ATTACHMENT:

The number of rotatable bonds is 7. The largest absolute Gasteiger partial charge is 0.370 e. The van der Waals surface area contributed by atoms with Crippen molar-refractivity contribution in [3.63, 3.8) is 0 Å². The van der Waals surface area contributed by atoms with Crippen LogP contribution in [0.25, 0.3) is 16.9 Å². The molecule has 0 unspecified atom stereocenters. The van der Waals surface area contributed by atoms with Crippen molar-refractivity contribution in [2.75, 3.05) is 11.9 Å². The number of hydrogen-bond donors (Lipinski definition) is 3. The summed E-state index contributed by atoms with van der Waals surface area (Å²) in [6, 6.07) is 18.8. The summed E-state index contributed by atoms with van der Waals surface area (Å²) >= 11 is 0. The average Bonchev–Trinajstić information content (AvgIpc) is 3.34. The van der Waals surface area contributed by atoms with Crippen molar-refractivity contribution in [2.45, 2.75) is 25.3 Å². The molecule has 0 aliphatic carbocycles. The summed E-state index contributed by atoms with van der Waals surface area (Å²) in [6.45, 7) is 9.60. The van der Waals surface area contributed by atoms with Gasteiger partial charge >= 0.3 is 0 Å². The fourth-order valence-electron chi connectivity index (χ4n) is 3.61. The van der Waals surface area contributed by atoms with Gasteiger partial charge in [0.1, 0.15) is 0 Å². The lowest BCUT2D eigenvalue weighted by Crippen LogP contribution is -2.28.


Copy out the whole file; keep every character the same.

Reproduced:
The number of rotatable bonds is 7. The largest absolute Gasteiger partial charge is 0.370 e. The van der Waals surface area contributed by atoms with Crippen molar-refractivity contribution in [3.63, 3.8) is 0 Å². The van der Waals surface area contributed by atoms with Crippen LogP contribution in [0.25, 0.3) is 16.9 Å². The molecule has 0 unspecified atom stereocenters. The van der Waals surface area contributed by atoms with Crippen molar-refractivity contribution in [2.75, 3.05) is 11.9 Å². The number of hydrogen-bond donors (Lipinski definition) is 3. The summed E-state index contributed by atoms with van der Waals surface area (Å²) in [6, 6.07) is 18.8. The summed E-state index contributed by atoms with van der Waals surface area (Å²) >= 11 is 0. The average Bonchev–Trinajstić information content (AvgIpc) is 3.34. The van der Waals surface area contributed by atoms with Crippen molar-refractivity contribution in [2.45, 2.75) is 25.3 Å². The molecule has 0 aliphatic carbocycles. The summed E-state index contributed by atoms with van der Waals surface area (Å²) in [6.45, 7) is 9.60. The van der Waals surface area contributed by atoms with Gasteiger partial charge >= 0.3 is 0 Å². The fourth-order valence-electron chi connectivity index (χ4n) is 3.61. The van der Waals surface area contributed by atoms with Gasteiger partial charge in [0.1, 0.15) is 0 Å². The lowest BCUT2D eigenvalue weighted by Crippen LogP contribution is -2.28.